Tuesday, September 07, 2010

New JoNR article: Seeing the intrinsic value of modern science ... and why it matters for policy choices

I have argued before that an innate belief in the value of empirical science among lay publics is critical for the long-term health of the scientific endeavor. And by that I do not mean blind public buy-in to emerging technologies or their applications. Instead, I am referring to a concept that my colleague Dominique Brossard at the University of Wisconsin–Madison has called deference toward scientific authority.

She has argued very convincingly for a while now that modern science requires a long-term commitment to science by the general public.  Science is not any different from other institutions, such as law enforcement or the Supreme Court, that may suffer from short-term fluctuations in trust, triggered by accusations of racial profiling or allegedly partisan rulings. Trust in science, in other words, is mostly situational rather than predispositional.  And the climate change or oil spills of today will be replaced by a different scientific debate tomorrow. The real danger for scientists, therefore, lies less in fluctuating levels of trust than in long-term declines in deference toward scientific authority, i.e., the belief in the inherent benefit from science for society at large.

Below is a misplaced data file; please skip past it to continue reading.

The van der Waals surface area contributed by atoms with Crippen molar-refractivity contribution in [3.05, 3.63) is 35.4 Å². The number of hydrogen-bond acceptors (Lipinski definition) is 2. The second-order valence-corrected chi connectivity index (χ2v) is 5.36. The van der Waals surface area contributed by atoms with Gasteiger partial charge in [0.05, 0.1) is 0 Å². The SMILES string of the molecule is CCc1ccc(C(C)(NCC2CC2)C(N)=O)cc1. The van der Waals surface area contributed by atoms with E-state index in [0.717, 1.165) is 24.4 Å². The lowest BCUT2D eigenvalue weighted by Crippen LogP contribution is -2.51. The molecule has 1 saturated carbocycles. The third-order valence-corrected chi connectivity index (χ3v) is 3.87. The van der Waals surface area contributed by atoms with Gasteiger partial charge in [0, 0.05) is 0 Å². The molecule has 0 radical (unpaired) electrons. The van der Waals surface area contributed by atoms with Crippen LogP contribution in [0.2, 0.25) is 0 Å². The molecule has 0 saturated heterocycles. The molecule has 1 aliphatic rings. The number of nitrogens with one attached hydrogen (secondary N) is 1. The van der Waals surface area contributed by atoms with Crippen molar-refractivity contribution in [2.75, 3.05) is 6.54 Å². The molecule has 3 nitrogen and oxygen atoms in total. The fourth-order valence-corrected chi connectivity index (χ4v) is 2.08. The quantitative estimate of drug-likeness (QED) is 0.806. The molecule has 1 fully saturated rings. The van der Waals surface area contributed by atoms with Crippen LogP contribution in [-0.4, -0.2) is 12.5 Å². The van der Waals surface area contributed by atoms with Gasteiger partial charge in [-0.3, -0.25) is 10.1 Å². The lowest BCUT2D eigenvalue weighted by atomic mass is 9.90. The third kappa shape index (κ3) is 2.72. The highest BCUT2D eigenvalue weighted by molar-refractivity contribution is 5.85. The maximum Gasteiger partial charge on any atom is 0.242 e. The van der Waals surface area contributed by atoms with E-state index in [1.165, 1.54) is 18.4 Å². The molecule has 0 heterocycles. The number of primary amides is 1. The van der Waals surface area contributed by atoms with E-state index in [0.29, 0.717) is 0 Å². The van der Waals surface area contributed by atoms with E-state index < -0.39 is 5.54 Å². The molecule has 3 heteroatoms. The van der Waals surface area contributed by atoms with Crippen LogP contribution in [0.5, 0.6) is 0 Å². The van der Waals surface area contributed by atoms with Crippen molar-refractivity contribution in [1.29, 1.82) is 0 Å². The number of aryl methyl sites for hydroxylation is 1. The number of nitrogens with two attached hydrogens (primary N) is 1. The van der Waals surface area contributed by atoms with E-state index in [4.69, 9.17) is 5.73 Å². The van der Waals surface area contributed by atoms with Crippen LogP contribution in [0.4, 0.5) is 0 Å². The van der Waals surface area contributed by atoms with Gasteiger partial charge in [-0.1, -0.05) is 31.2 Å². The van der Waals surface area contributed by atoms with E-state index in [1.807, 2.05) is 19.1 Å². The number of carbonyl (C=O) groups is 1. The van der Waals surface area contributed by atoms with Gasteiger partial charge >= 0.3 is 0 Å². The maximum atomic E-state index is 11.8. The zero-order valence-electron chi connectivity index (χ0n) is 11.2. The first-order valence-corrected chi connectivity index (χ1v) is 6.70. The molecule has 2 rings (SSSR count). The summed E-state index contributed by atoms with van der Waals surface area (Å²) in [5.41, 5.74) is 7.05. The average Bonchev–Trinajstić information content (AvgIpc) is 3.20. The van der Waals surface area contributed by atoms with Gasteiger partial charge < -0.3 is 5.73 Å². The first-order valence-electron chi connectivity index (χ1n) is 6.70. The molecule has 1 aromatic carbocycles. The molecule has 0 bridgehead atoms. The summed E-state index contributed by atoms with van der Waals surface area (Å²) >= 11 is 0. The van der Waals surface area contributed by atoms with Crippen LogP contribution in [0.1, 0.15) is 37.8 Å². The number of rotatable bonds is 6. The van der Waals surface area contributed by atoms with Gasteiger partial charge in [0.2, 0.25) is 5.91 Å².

The most recent analyses of some of our CNS-ASU's national survey data (led by Prof. Shirley Ho at Singapore's Nanyang Technological University) provide very powerful support for the importance of building long-term, predispositional support for science among U.S. publics. A new article in Journal of Nanoparticle Research (posted as an online-first version today) shows that deference toward scientific authority remained one of the most powerful predictors of people's willingness to support public spending on nanotechnology, even after controlling for other long-terms traits and variables, such as lay publics' levels of religious guidance, trust in scientists, and willingness to process new information.

All of this, of course, further underlines the importance of K-12 education and informal science education, both of which are likely to have a tremendous impact on the importance that lay publics attribute to modern science as a foundation of U.S. economic growth and global competitiveness.  The potential of K-12 to promote science, therefore, may be less a function of conveying cutting-edge scientific findings, especially since the knowledge many of us acquired in high-school or even college-level science classes is long outdated. Instead, K-12 and informal science education is much more about cultivating the belief in modern science and scientific principles as a prerequisite for the long-term economic health of this country.